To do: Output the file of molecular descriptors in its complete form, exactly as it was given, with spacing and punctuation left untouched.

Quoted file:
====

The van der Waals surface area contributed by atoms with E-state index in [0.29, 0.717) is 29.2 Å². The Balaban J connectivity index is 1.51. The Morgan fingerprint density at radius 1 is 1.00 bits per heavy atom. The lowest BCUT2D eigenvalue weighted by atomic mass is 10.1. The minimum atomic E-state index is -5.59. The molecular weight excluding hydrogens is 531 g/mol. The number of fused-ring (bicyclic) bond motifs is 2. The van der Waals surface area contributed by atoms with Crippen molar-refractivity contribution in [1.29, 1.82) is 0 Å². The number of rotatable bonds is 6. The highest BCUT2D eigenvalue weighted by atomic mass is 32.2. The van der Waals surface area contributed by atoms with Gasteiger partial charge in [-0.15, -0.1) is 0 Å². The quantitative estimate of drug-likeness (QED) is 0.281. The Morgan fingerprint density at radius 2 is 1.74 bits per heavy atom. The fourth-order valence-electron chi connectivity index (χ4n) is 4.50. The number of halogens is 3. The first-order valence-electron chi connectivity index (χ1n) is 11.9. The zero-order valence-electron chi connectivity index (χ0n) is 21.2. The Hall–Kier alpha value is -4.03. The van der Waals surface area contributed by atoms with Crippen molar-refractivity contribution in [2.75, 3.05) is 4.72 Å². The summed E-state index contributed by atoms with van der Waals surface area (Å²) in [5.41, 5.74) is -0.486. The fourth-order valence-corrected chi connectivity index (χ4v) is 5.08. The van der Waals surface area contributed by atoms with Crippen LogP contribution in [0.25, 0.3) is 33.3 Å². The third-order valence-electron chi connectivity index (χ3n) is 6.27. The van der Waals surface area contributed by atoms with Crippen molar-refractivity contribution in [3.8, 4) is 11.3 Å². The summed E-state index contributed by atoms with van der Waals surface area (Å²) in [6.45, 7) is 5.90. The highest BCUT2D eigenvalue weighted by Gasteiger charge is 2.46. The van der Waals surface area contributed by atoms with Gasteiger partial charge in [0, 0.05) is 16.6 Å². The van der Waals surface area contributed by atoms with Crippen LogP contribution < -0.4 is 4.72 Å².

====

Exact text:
The van der Waals surface area contributed by atoms with E-state index in [0.29, 0.717) is 29.2 Å². The Balaban J connectivity index is 1.51. The Morgan fingerprint density at radius 1 is 1.00 bits per heavy atom. The lowest BCUT2D eigenvalue weighted by atomic mass is 10.1. The minimum atomic E-state index is -5.59. The molecular weight excluding hydrogens is 531 g/mol. The number of fused-ring (bicyclic) bond motifs is 2. The van der Waals surface area contributed by atoms with Crippen molar-refractivity contribution in [1.29, 1.82) is 0 Å². The number of rotatable bonds is 6. The highest BCUT2D eigenvalue weighted by atomic mass is 32.2. The van der Waals surface area contributed by atoms with Gasteiger partial charge in [-0.15, -0.1) is 0 Å². The quantitative estimate of drug-likeness (QED) is 0.281. The Morgan fingerprint density at radius 2 is 1.74 bits per heavy atom. The fourth-order valence-electron chi connectivity index (χ4n) is 4.50. The number of halogens is 3. The first-order valence-electron chi connectivity index (χ1n) is 11.9. The zero-order valence-electron chi connectivity index (χ0n) is 21.2. The Hall–Kier alpha value is -4.03. The van der Waals surface area contributed by atoms with Crippen molar-refractivity contribution in [2.75, 3.05) is 4.72 Å². The summed E-state index contributed by atoms with van der Waals surface area (Å²) in [5.41, 5.74) is -0.486. The fourth-order valence-corrected chi connectivity index (χ4v) is 5.08. The van der Waals surface area contributed by atoms with Crippen LogP contribution in [0.25, 0.3) is 33.3 Å². The third-order valence-electron chi connectivity index (χ3n) is 6.27. The van der Waals surface area contributed by atoms with Crippen molar-refractivity contribution in [3.8, 4) is 11.3 Å². The summed E-state index contributed by atoms with van der Waals surface area (Å²) in [6.45, 7) is 5.90. The highest BCUT2D eigenvalue weighted by Gasteiger charge is 2.46. The van der Waals surface area contributed by atoms with Gasteiger partial charge in [0, 0.05) is 16.6 Å². The van der Waals surface area contributed by atoms with Crippen LogP contribution < -0.4 is 4.72 Å².